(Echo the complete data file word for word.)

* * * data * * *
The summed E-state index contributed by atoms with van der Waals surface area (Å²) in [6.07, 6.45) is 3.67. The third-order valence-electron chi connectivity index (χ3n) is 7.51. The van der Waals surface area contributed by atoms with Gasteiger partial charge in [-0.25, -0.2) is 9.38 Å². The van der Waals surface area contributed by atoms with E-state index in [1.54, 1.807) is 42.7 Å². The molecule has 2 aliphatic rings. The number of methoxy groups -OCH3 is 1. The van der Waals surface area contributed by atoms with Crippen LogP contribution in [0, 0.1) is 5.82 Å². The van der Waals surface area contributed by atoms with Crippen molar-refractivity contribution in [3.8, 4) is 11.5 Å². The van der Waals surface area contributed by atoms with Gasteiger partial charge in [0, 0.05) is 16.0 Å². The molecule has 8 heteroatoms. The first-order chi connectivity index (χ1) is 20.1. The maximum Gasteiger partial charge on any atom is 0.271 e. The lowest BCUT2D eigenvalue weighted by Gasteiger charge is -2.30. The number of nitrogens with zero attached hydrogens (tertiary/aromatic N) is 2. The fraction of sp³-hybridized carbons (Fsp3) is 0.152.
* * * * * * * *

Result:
The summed E-state index contributed by atoms with van der Waals surface area (Å²) in [6.07, 6.45) is 3.67. The third-order valence-electron chi connectivity index (χ3n) is 7.51. The van der Waals surface area contributed by atoms with Gasteiger partial charge in [-0.25, -0.2) is 9.38 Å². The van der Waals surface area contributed by atoms with E-state index in [1.54, 1.807) is 42.7 Å². The molecule has 2 aliphatic rings. The number of methoxy groups -OCH3 is 1. The van der Waals surface area contributed by atoms with Crippen LogP contribution in [0, 0.1) is 5.82 Å². The van der Waals surface area contributed by atoms with Crippen molar-refractivity contribution in [3.8, 4) is 11.5 Å². The van der Waals surface area contributed by atoms with Gasteiger partial charge in [0, 0.05) is 16.0 Å². The molecule has 8 heteroatoms. The first-order chi connectivity index (χ1) is 20.1. The maximum Gasteiger partial charge on any atom is 0.271 e. The lowest BCUT2D eigenvalue weighted by Gasteiger charge is -2.30. The number of nitrogens with zero attached hydrogens (tertiary/aromatic N) is 2. The fraction of sp³-hybridized carbons (Fsp3) is 0.152.